After lunch His Holiness engaged in discussion with a group of leading journalists from all over Germany. Topics included modern technology, which by and large he approves of, with the proviso that it should serve us rather than the other way around. Regarding war he said he would like to ask combatants whether they really thought problems would be solved by fighting. “People seem to become intoxicated with violence,” he said, “it’s difficult to stop them.”

He stressed the need to learn from the past and avoid repeating it. In the globalized world in which we live, he said it’s no longer helpful to restrict ourselves to the interests of ‘my community’ or even ‘my nation’, we need to think of what will benefit humanity as a whole. Questioned about whether there were occasions when the use of force was the only solution, His Holiness conceded it was possible, but that it was difficult to judge. He felt that a non-violent approach is too often neglected. He mentioned there had been a suggestion that a group of Nobel Laureates, retired leaders, scientists, and thinkers such as President Havel might have gone to mediate prior to the second Iraq war. He discussed this with President Havel when he met him, by which time it was too late. He agreed that if more leaders today were women, the world might be a more peaceful place.

About the situation in Tibet His Holiness remarked that one of the problems was the deliberate neglect of Tibet’s rich culture. He said that while the Chinese love their own culture and language, so too do Tibetans love theirs. The difficulty is when Chinese authorities show Tibetan culture insufficient respect. Asked how foreign governments could help he said it was difficult to say, but noted that there is still a lot of support for the Tibetan cause. He expressed appreciation of the way German Chancellor, Angela Merkel had recently been forthright in openly speaking at Tsinghua University in China about the need to respect human rights. In that context, he said that the 1.3 billion Chinese people have every right to know what is really going on and have the ability, on that basis, to judge right from wrong. Government censorship, amounting to fooling the people, is both immoral and unhelpful.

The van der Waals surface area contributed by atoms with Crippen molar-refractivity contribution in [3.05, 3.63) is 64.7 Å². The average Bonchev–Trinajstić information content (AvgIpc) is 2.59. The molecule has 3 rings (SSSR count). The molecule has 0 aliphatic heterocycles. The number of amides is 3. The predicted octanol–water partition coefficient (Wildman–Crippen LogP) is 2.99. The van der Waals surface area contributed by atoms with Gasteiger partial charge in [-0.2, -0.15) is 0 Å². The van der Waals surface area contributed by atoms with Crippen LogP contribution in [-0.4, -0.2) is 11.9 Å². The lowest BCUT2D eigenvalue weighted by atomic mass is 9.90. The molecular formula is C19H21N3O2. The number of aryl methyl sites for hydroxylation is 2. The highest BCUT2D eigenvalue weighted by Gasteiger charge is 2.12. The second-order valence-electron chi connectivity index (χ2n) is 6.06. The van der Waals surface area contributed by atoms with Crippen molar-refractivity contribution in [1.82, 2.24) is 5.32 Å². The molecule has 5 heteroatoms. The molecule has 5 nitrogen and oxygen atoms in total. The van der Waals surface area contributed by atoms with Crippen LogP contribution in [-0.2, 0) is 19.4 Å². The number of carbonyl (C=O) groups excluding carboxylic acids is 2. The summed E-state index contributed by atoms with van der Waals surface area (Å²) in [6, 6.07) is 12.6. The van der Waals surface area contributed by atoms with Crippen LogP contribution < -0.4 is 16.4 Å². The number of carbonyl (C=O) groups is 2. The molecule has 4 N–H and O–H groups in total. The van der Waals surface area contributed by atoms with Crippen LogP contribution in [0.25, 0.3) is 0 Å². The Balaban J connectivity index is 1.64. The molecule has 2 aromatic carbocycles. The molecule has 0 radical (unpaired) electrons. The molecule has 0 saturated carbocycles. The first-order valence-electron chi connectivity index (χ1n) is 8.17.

Finally His Holiness was asked his impression of Pope Francis and his answer was: “Very good. He did well to dismiss the German bishop, who probably preached contentment in his church but lived in luxury himself. I was impressed. I also admired his attempt to build peace between Palestinians and Israelis. It may not succeed, but it was good to try.” After a short drive to the Laeiszhalle, His Holiness was received outside the theatre by Mrs Claudia Roth of the Green Party, who is Vice-President of the German Parliament, Mr Wolfgang Grader, President of the TID and Tibetan Community in Germany President Jampa Kungashar. They escorted him into a meeting marking the 25th anniversary of the Tibet Support Group, Germany and the 35th anniversary of the Tibetan Community in Germany. More than 1600 people cheered their greetings as he arrived. After initial words of welcome, everyone stood for the Tibetan National Anthem. This was followed by a short slide show to illustrate the Tibet Support Group’s (TSG) activities.

His Holiness expressed his deep appreciation of the TSG’s support, adding that he knew how active they have been. He spoke about different aspects of the Tibetan issue from the need to preserve the natural environment and the effect of climate change in Tibet, with consequences for 1 billion elsewhere in Asia who depend on Tibet’s rivers. He also highlighted his concern to preserve Tibetan culture, a culture of peace and non-violence, and Tibet’s Buddhist traditions. His Holiness mentioned that he has devolved all his political responsibilities to a young, dynamic elected leader, Dr Lobsang Sangay, who was sitting in the front row before him.

The meeting ended with an exchange of katas with Mrs Claudia Roth, Mr Grader and Mr Kungashar. The audience cheered and many pressed forward in the hope of shaking His Holiness’s hand as he left the stage. Tomorrow, he is due to fly back to India at the end of this short, but warmly received visit to Hamburg.